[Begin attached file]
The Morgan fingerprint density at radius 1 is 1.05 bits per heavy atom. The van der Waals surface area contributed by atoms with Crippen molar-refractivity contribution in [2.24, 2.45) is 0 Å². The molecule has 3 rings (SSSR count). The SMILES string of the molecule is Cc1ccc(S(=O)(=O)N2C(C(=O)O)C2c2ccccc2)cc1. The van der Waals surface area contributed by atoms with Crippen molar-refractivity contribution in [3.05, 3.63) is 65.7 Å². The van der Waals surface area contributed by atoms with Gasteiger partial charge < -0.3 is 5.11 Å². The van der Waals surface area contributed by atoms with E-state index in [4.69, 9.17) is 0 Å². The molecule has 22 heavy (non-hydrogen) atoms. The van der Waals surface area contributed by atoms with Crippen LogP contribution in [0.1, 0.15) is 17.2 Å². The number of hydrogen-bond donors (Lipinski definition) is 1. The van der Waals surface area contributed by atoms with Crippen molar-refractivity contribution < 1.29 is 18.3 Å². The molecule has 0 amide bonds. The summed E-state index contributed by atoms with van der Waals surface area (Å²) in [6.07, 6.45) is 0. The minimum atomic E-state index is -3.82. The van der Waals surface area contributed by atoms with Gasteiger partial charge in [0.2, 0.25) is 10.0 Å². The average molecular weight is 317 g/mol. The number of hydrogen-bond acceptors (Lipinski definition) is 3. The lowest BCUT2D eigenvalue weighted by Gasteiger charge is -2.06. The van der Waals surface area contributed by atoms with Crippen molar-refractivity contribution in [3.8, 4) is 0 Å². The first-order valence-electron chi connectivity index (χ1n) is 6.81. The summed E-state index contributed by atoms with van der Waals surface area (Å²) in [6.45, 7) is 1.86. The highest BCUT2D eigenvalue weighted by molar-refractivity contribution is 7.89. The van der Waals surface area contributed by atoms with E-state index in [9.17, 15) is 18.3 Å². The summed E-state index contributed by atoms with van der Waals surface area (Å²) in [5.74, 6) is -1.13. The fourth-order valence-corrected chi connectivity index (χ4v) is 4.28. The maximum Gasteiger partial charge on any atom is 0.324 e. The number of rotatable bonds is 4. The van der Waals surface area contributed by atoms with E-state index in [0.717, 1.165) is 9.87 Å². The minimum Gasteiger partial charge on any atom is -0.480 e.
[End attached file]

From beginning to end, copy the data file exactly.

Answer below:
The Morgan fingerprint density at radius 1 is 1.05 bits per heavy atom. The van der Waals surface area contributed by atoms with Crippen molar-refractivity contribution in [2.24, 2.45) is 0 Å². The molecule has 3 rings (SSSR count). The SMILES string of the molecule is Cc1ccc(S(=O)(=O)N2C(C(=O)O)C2c2ccccc2)cc1. The van der Waals surface area contributed by atoms with Crippen molar-refractivity contribution in [3.05, 3.63) is 65.7 Å². The van der Waals surface area contributed by atoms with Gasteiger partial charge < -0.3 is 5.11 Å². The van der Waals surface area contributed by atoms with E-state index in [4.69, 9.17) is 0 Å². The molecule has 22 heavy (non-hydrogen) atoms. The van der Waals surface area contributed by atoms with Crippen LogP contribution in [0.1, 0.15) is 17.2 Å². The number of hydrogen-bond donors (Lipinski definition) is 1. The van der Waals surface area contributed by atoms with Crippen molar-refractivity contribution < 1.29 is 18.3 Å². The molecule has 0 amide bonds. The summed E-state index contributed by atoms with van der Waals surface area (Å²) in [6.07, 6.45) is 0. The minimum atomic E-state index is -3.82. The van der Waals surface area contributed by atoms with Gasteiger partial charge in [0.2, 0.25) is 10.0 Å². The average molecular weight is 317 g/mol. The number of hydrogen-bond acceptors (Lipinski definition) is 3. The lowest BCUT2D eigenvalue weighted by Gasteiger charge is -2.06. The van der Waals surface area contributed by atoms with Crippen molar-refractivity contribution in [3.8, 4) is 0 Å². The first-order valence-electron chi connectivity index (χ1n) is 6.81. The summed E-state index contributed by atoms with van der Waals surface area (Å²) in [6.45, 7) is 1.86. The highest BCUT2D eigenvalue weighted by molar-refractivity contribution is 7.89. The van der Waals surface area contributed by atoms with E-state index in [9.17, 15) is 18.3 Å². The summed E-state index contributed by atoms with van der Waals surface area (Å²) in [5.74, 6) is -1.13. The fourth-order valence-corrected chi connectivity index (χ4v) is 4.28. The maximum Gasteiger partial charge on any atom is 0.324 e. The number of rotatable bonds is 4. The van der Waals surface area contributed by atoms with E-state index in [0.717, 1.165) is 9.87 Å². The minimum Gasteiger partial charge on any atom is -0.480 e.